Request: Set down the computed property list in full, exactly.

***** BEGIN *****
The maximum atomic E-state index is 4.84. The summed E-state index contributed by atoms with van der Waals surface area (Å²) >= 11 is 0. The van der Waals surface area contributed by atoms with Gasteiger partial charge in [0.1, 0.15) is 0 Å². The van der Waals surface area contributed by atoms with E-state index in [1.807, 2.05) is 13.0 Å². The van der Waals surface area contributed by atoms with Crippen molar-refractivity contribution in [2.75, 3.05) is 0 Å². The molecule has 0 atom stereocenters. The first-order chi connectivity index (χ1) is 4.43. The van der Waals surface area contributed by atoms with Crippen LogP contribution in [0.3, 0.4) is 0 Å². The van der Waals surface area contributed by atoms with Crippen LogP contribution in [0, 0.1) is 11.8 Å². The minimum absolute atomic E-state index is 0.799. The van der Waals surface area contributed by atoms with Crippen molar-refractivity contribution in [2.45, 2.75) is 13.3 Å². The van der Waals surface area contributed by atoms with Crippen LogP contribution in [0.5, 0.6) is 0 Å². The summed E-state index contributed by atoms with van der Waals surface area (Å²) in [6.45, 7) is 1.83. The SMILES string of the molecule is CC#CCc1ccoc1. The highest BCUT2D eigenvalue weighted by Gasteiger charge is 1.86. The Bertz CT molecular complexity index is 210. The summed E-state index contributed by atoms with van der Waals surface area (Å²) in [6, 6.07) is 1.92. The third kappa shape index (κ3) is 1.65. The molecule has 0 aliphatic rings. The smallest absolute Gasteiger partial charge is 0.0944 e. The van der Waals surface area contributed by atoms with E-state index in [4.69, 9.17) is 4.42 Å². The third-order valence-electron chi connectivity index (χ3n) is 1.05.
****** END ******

The maximum atomic E-state index is 4.84. The summed E-state index contributed by atoms with van der Waals surface area (Å²) >= 11 is 0. The van der Waals surface area contributed by atoms with Gasteiger partial charge in [0.1, 0.15) is 0 Å². The van der Waals surface area contributed by atoms with E-state index in [1.807, 2.05) is 13.0 Å². The van der Waals surface area contributed by atoms with Crippen molar-refractivity contribution in [2.75, 3.05) is 0 Å². The molecule has 0 atom stereocenters. The first-order chi connectivity index (χ1) is 4.43. The van der Waals surface area contributed by atoms with Crippen LogP contribution in [0.3, 0.4) is 0 Å². The van der Waals surface area contributed by atoms with Crippen LogP contribution in [0, 0.1) is 11.8 Å². The minimum absolute atomic E-state index is 0.799. The van der Waals surface area contributed by atoms with Crippen molar-refractivity contribution in [2.45, 2.75) is 13.3 Å². The van der Waals surface area contributed by atoms with Crippen LogP contribution in [0.5, 0.6) is 0 Å². The summed E-state index contributed by atoms with van der Waals surface area (Å²) in [6.45, 7) is 1.83. The SMILES string of the molecule is CC#CCc1ccoc1. The highest BCUT2D eigenvalue weighted by Gasteiger charge is 1.86. The Bertz CT molecular complexity index is 210. The summed E-state index contributed by atoms with van der Waals surface area (Å²) in [6, 6.07) is 1.92. The third kappa shape index (κ3) is 1.65. The molecule has 0 aliphatic rings. The smallest absolute Gasteiger partial charge is 0.0944 e. The van der Waals surface area contributed by atoms with E-state index in [4.69, 9.17) is 4.42 Å². The third-order valence-electron chi connectivity index (χ3n) is 1.05.